Daily VideoJuly 15, 2013
Malala Champions Universal Education
Malala Yousafzai, a Pakistani youth advocate for girls’ education who gained worldwide fame last year after she was shot by the Taliban, recently celebrated her 16th birthday by delivering a speech to the United Nations (U.N.) promoting universal mandatory education around the world.
She invoked influential global leaders from all backgrounds including Muhammad, Jesus, Buddha, Martin Luther King, Nelson Mandela, and Mother Teresa.
In October 2012, Taliban militants attacked her school bus, saying they targeted her for promoting girls’ rights. She is now a contender for the Nobel Peace Prize
She delivered her speech to 1,000 youth leaders from more than 100 countries, as well as the U.N. Secretary General Ban Ki Moon. Malala said she didn’t want “personal revenge against the Taliban” but instead wanted to speak for “the right of education for every child.”
She appealed to the power of education, referencing the saying, “The pen is mightier than sword.”
“The extremists are afraid of books and pens,” she declared. “The power of education frightens them. They are afraid of women. The power of the voice of women frightens them…That is why they are blasting schools every day. Because they were and they are afraid of change, afraid of the equality that we will bring into our society.”
She encouraged her “dear brothers and sisters” not to falter.
“So let us wage a global struggle against illiteracy, poverty and terrorism and let us pick up our books and pens. They are our most powerful weapons,” said Malala.
“One child, one teacher, one pen and one book can change the world…Education is the only solution. Education First.”
The United Nations designated Friday, July 12, “Malala Day,” but the 16-year-old said it was a day for “every woman, every boy and every girl who have raised their voice for their rights.”
1. Who is Malala Yousafsai?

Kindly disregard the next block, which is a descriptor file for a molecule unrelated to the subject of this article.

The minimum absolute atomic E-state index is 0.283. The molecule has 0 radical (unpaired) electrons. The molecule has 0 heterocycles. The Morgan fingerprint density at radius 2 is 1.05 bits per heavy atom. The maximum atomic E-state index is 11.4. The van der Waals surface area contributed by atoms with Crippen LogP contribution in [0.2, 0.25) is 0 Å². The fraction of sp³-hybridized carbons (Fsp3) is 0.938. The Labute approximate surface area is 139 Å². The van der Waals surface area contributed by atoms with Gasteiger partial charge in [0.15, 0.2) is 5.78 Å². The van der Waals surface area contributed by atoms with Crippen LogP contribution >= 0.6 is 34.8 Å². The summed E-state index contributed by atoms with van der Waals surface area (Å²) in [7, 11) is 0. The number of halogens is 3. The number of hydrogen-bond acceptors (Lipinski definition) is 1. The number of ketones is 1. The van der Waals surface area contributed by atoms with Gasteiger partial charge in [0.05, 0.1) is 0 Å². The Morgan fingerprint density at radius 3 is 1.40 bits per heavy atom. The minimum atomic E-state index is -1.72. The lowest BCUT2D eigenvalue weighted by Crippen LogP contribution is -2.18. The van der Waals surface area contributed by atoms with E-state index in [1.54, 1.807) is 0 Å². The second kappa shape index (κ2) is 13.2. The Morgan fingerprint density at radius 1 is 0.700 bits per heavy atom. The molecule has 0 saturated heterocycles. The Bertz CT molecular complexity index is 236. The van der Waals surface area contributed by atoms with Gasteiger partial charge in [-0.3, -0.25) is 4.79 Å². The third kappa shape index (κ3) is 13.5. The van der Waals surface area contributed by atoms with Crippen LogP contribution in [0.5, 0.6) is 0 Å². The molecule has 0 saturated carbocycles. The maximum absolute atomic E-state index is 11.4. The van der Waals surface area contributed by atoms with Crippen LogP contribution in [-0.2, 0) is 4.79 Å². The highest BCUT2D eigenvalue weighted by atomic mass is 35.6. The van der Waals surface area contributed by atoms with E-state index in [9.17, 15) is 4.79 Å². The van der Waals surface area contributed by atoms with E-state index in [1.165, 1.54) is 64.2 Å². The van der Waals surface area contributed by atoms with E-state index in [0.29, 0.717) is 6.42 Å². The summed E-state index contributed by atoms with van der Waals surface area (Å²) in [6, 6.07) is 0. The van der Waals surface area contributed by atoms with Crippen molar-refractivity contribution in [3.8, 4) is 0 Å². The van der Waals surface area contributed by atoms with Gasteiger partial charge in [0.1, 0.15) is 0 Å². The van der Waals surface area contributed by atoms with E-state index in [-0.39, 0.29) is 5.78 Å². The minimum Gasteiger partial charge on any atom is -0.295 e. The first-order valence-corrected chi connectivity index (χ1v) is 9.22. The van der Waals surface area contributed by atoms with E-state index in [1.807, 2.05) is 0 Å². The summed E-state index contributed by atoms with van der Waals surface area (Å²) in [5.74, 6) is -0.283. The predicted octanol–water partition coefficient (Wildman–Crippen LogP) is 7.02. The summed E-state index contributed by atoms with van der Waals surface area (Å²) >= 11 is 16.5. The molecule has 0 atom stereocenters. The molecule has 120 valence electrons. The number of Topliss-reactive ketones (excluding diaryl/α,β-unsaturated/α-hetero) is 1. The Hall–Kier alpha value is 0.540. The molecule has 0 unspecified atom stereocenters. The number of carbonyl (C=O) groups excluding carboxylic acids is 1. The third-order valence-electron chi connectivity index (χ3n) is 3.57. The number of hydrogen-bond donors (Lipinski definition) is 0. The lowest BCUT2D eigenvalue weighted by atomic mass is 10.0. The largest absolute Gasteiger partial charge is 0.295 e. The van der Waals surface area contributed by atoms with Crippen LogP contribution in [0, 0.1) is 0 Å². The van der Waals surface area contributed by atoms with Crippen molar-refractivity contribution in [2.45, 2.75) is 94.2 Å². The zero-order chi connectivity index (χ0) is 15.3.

2. Where is she from?
3. Who is Ban Ki Moon?
4. What is the Nobel Peace Prize?
1. Name the world leaders Malala Yousafsai invoked in her speech. Who are they? Why mention them? Please explain.
2. Why do you think Malala Yousafsai’s speech received so much global attention? Please explain.
3. Why do you think Malala believes in education so strongly? Please explain.
4. How would you feel if a terrorist group shot you for promoting something you believe in? Do you think you would continue your promotion? Why or why not?
— Compiled by Elizabeth Jones for NewsHour Extra
Tooltip of related stories
Tooltip of more video block
Submit Your Student Voice
Still unsure about what net neutrality is? You’re not alone. Use this NewsHour lesson with your students to learn more about the issue and find out why the debate continues. Continue readingArts & CultureEconomicsHealthScienceSocial StudiesU.S.UncategorizedWorld
Whose land grab is it? And whose job is it to protect public lands? Explore President Trump’s decision to dramatically cut back the size of two national monuments in Utah last week with your students. Continue readingArts & CultureEconomicsHealthScienceSocial StudiesU.S.UncategorizedWorld
On Tuesday, Alabama voters headed to the polls in a special election for U.S. Senate between Republican Roy Moore and Democrat Doug Jones. Poll results have been mixed, some putting Moore and others putting Jones ahead. Continue readingArts & CultureEconomicsHealthScienceSocial StudiesU.S.UncategorizedWorld
Use this NewsHour lesson plan to discuss the significance of the Southern California wildfires with your students. Continue readingArts & CultureEconomicsHealthScienceSocial StudiesU.S.UncategorizedWorld
The world of foreign policy is not above students’ heads. Use this NewsHour lesson plan to learn about the U.S. official decision to recognize Jerusalem as the capital of Israel. Continue readingArts & CultureEconomicsHealthScienceSocial StudiesU.S.UncategorizedWorld